The heart of Lon Chaney Jr. stopped dead on July 12, 1973. Medical students dissected him, as he’d dissected fake movie corpses a hundred times before. Lon’s lungs looked like moon rocks and his liver might’ve been a chunk of scorched iron meteorite. To this day, these organs are kept in jars as specimens of what extreme alcohol and tobacco use can do to the human body. There’s no grave to mark the final resting place of the rest of him.
That same week, Bob Dylan released “Knocking on Heaven’s Door,” his lament for Lunar Lon. A more mournful top 40 hit can not be found: weary guitar, minimal bass, dirge-drum and disembodied women doing the descending “oohs.” Repetitive and obsessively simple, Dylan’s recording is barely a song. It’s more funeral chant for a mythical thug than a pop tune: the perfect - and perfectly obvious - opposite of the glam-rock, prog-rock, and Jesus-rock that flooded record stores that season.
Lon Sr. was the Man of a 1000 Faces. His son was the Man of a 1,000 Shitty Roles. After playing the Wolfman, Lon Jr. spent the last thirty years of his life in bottom-feeder schlock, sliding farther and farther down the horror flick food chain. His father still looms huge over Hollywood, with talent, ambition, power and imagination. Lon Jr. became a parody of himself: half Wolfman and half Lenny, the idiot man-boy murderer he played in Of Mice and Men. At the end, he loomed as “The Monster” at Universal studios: drinking, fighting, and helling around with his buddy, Broderick Crawford.
While Lon was dying in a hospital bed a few miles from the summer home of Richard Nixon, in San Clemente California, Dylan was in Mexico shooting Pat Garrett and Billy the Kid, in which he plays a nonentity called Alias. During the filming, Dylan recorded a slim album of soundtrack music, with one song in the voice of Billy himself.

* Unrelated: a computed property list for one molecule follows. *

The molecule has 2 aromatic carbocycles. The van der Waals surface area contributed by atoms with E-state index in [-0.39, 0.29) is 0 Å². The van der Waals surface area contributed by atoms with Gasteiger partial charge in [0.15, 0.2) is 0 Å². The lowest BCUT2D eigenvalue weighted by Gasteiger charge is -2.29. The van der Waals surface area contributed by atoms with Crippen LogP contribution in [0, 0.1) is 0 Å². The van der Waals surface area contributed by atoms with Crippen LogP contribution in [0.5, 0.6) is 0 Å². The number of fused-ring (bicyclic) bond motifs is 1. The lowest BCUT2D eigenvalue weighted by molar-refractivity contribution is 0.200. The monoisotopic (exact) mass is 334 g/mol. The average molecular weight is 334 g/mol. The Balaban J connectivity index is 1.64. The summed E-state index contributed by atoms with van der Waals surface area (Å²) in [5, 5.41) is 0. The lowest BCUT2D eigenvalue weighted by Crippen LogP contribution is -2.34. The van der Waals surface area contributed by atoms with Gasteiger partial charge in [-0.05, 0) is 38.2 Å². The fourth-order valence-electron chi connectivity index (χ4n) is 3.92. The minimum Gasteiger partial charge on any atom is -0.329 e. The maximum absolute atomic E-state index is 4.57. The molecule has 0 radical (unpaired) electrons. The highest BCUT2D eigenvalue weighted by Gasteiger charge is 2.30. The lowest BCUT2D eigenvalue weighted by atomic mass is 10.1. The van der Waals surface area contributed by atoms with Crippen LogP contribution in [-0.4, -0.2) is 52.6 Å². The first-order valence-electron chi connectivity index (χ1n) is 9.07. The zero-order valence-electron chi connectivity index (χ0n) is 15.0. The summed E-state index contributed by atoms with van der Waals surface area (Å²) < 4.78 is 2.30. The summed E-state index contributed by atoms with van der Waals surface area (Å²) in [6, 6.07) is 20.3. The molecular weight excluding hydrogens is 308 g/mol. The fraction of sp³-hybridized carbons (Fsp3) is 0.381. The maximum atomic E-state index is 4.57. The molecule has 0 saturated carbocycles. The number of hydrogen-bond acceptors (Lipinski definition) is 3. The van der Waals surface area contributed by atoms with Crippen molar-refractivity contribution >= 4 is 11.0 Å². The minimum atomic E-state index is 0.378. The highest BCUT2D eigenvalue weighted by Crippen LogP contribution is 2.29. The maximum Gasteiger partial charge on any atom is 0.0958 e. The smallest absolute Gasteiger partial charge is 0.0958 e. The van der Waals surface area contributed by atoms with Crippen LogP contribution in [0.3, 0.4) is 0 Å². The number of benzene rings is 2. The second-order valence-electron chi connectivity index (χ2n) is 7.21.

“Knocking on Heaven’s Door” is addressed his mother: “take this badge offa me. I can’t use it any more.” Powerless and nameless, Dylan begs, “Ma, put my guns in the ground. I can’t shoot them any more.”
The Wolfman is the damned son, who returns to the ancestral home to become his destiny: controlled by occult forces beyond his knowledge. The moon is the eternal female: linked to the ebb and flow of fertility, menstrual blood-rhythms. The Wolfman is hyper-male but still a slave to the mother goddess. He’s the son trapped in the mother’s lunar power, howling at the womb: brilliant birth-orb and doorway to the next world.
The Moon-Birth-Mother hears his prayer and gives no answer. The Sky-Death-Father hears and denies. Lon-Billy-Dylan is not merely fighting the Oedipal battle for sexual ownership of the mother, but for access to the moon, which is the doorway to the sky, to the realm of the ancestors.
The crucial cinematic moment shows Billy on his knees, with an old man holding a shotgun to his chest. This isn’t Sheriff Pat Garrett, though, but a Bible-spouting deputy who keeps goading Billy to get ready for the next world. Billy’s in jail, chained to the floor. The religion-mad deputy quotes Ecclesiastes: “there’s a time to live and a time to die.” The old man says he’s got a shotgun filled with silver dimes - the metal of the moon, the only thing that can kill the werewolf. After refusing to pray, Billy overpowers the old man and breaks from jail. With the load of magic shrapnel, Billy blasts him into the next world.
“Behold,” Bob Dylan intones, “it’s getting dark, too dark to see.”
“Behold,” Jesus proclaims in the Book of Revelation, “I stand at the door and knock. and whosoever hears my voice and opens the door, I will come in and enter him.”
Death is the door and guns are the key - guns, cigarettes and hard liquor. The moon is the door in the sky - a hole in heaven. The son knocks. On the other side of the door is the old man: God the Father, the Phantom of the Opera, Pat Garrett. The old man with the badge and a shotgun, the Lawman, the father who opens and demands the son’s death as payment for sin.
And Dylan sings, “that long black cloud is coming on down.”
Blame Th. Metzger Labels: Stereo Throb - 1973